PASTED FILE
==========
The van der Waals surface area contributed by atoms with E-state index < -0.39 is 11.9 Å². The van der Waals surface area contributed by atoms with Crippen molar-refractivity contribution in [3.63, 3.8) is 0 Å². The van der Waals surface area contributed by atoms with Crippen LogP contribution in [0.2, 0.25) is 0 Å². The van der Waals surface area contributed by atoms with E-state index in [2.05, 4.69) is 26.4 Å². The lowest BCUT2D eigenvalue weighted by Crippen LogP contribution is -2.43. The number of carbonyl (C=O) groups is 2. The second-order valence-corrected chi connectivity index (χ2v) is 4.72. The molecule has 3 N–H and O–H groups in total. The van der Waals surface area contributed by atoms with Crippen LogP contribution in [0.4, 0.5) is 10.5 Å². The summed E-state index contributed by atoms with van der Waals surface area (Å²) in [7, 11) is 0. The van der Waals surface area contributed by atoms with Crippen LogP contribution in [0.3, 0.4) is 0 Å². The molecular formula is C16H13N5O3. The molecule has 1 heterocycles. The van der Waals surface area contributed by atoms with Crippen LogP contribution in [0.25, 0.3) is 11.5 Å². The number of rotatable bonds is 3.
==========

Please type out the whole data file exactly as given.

The van der Waals surface area contributed by atoms with E-state index < -0.39 is 11.9 Å². The van der Waals surface area contributed by atoms with Crippen molar-refractivity contribution in [3.63, 3.8) is 0 Å². The van der Waals surface area contributed by atoms with Crippen LogP contribution in [0.2, 0.25) is 0 Å². The van der Waals surface area contributed by atoms with E-state index in [2.05, 4.69) is 26.4 Å². The lowest BCUT2D eigenvalue weighted by Crippen LogP contribution is -2.43. The number of carbonyl (C=O) groups is 2. The second-order valence-corrected chi connectivity index (χ2v) is 4.72. The molecule has 3 N–H and O–H groups in total. The van der Waals surface area contributed by atoms with Crippen LogP contribution in [0.4, 0.5) is 10.5 Å². The summed E-state index contributed by atoms with van der Waals surface area (Å²) in [7, 11) is 0. The van der Waals surface area contributed by atoms with Crippen LogP contribution in [0.3, 0.4) is 0 Å². The molecular formula is C16H13N5O3. The molecule has 1 heterocycles. The van der Waals surface area contributed by atoms with Crippen LogP contribution in [0.25, 0.3) is 11.5 Å². The number of rotatable bonds is 3.